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Old 01-04-13, 10:47 PM
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I've circumnavigated the Olympic Peninsula - so I know both ocean side and sound side.
For southbound riders - it's great to start at Neah Bay - way out on the tip.
Hwy 112 has spectacular scenery along the Strait of Juan de Fuca - plus tailwinds.
From Port Angeles I would recommend the east side of the Olympic Peninsula.
The west side is mostly deep forest - even the Kalaloch section has limited views.
The east side doesn't have many more views and does have more traffic -
but it is 10 degrees warmer in summer with less than half as much rain.
I had a gloomy, soggy ride on the west side - sunny, pleasant ride on the east side.

YMMV

From Hoodsport you can head up into Olympic NP - but it is fairly busy.
10 miles south of Hoodsport you can cut over to Matlock and Satsop - nice county road.
There are back roads all the way to Aberdeen.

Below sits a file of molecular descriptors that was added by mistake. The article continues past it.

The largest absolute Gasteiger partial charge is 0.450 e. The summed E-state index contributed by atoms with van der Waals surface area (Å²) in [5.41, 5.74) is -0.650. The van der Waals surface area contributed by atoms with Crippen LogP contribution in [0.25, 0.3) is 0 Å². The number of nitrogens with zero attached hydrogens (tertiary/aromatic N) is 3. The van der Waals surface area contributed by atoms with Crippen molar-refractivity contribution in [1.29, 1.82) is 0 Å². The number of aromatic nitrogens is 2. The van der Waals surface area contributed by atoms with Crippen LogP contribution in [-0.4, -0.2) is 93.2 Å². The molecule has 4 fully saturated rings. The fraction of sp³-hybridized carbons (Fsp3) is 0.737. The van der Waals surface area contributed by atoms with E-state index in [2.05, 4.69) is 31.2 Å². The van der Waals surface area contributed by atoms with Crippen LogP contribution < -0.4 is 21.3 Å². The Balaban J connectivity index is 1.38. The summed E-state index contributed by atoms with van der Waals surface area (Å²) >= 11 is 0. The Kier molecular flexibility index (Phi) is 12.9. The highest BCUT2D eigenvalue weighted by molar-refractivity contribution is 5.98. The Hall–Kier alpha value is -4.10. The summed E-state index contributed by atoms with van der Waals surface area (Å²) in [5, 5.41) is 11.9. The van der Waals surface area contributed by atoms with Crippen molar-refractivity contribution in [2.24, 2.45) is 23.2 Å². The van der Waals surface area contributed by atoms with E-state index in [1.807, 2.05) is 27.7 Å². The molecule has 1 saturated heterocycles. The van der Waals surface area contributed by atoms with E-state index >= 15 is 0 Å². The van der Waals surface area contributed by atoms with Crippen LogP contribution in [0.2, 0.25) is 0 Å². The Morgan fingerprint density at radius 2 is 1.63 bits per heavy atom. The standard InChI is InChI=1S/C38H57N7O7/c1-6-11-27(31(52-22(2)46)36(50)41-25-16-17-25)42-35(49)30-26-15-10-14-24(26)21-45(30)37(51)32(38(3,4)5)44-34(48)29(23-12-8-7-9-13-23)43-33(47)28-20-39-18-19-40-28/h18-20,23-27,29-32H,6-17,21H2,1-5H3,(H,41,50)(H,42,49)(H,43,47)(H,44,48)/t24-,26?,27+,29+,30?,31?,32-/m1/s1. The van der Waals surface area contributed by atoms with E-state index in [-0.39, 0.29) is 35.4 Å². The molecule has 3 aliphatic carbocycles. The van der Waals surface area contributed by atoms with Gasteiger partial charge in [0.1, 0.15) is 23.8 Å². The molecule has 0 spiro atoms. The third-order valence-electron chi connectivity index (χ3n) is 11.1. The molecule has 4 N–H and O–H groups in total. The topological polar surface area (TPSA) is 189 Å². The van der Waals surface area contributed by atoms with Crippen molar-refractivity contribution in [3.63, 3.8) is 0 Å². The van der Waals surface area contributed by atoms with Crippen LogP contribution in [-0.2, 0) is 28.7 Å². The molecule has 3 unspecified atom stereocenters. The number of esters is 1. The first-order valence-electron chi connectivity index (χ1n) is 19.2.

Hwy 105 along Grays Harbor and US 101 along Willapa Bay are nice.
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Old 01-05-13, 06:03 AM
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Best wilderness soaking hot springs in a national park in the US are about 20 miles outside of Port Angeles up the Elwha river. But you're got to ride West on the 101 out of Port Angeles.

From Port Angeles or even Port Townsend, I'd recommend riders go west unless they have to be in Oregon in two days.

The ride to the west is unquestionably best.

The very senic 112 to Neah Bay can be tackled after the hot springs by riding the enjoyable Joyce Piedmont Road between the north end of Lake Crescent to the 112 route to Neah Bay. I'd recommend heading to Neah Bay (grocery store, but dry reservation), then the ride to Cape Flattery, the most western point in the continental US - short hike to that view. that's a point to tick off the list, btw.